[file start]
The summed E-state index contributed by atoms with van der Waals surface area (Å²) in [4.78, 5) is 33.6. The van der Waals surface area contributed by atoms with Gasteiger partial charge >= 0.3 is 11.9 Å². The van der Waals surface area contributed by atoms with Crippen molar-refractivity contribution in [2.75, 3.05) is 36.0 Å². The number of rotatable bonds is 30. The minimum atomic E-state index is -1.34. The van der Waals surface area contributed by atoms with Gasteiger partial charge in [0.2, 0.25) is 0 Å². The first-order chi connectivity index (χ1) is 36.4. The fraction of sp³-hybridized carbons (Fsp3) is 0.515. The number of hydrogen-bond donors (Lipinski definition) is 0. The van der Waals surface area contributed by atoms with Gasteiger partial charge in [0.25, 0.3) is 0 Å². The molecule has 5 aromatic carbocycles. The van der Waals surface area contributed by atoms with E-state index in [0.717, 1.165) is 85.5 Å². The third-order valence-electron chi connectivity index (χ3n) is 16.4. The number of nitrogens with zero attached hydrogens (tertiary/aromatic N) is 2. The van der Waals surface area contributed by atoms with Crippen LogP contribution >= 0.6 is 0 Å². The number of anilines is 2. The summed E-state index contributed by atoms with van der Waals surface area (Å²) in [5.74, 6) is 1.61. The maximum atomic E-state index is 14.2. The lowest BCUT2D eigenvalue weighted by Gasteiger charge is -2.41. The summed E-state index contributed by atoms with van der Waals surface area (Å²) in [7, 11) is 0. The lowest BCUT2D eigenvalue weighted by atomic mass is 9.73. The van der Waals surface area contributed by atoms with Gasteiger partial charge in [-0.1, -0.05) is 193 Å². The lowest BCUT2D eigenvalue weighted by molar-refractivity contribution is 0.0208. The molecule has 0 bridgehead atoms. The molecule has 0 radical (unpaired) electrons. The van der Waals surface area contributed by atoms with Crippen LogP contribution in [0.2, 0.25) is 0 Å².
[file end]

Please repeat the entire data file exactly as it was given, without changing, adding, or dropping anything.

The summed E-state index contributed by atoms with van der Waals surface area (Å²) in [4.78, 5) is 33.6. The van der Waals surface area contributed by atoms with Gasteiger partial charge >= 0.3 is 11.9 Å². The van der Waals surface area contributed by atoms with Crippen molar-refractivity contribution in [2.75, 3.05) is 36.0 Å². The number of rotatable bonds is 30. The minimum atomic E-state index is -1.34. The van der Waals surface area contributed by atoms with Gasteiger partial charge in [0.2, 0.25) is 0 Å². The first-order chi connectivity index (χ1) is 36.4. The fraction of sp³-hybridized carbons (Fsp3) is 0.515. The number of hydrogen-bond donors (Lipinski definition) is 0. The van der Waals surface area contributed by atoms with Gasteiger partial charge in [0.25, 0.3) is 0 Å². The molecule has 5 aromatic carbocycles. The van der Waals surface area contributed by atoms with E-state index in [0.717, 1.165) is 85.5 Å². The third-order valence-electron chi connectivity index (χ3n) is 16.4. The number of nitrogens with zero attached hydrogens (tertiary/aromatic N) is 2. The van der Waals surface area contributed by atoms with Crippen LogP contribution >= 0.6 is 0 Å². The number of anilines is 2. The summed E-state index contributed by atoms with van der Waals surface area (Å²) in [5.74, 6) is 1.61. The maximum atomic E-state index is 14.2. The lowest BCUT2D eigenvalue weighted by Gasteiger charge is -2.41. The summed E-state index contributed by atoms with van der Waals surface area (Å²) in [7, 11) is 0. The lowest BCUT2D eigenvalue weighted by atomic mass is 9.73. The van der Waals surface area contributed by atoms with Gasteiger partial charge in [-0.1, -0.05) is 193 Å². The lowest BCUT2D eigenvalue weighted by molar-refractivity contribution is 0.0208. The molecule has 0 bridgehead atoms. The molecule has 0 radical (unpaired) electrons. The van der Waals surface area contributed by atoms with Crippen LogP contribution in [0.2, 0.25) is 0 Å².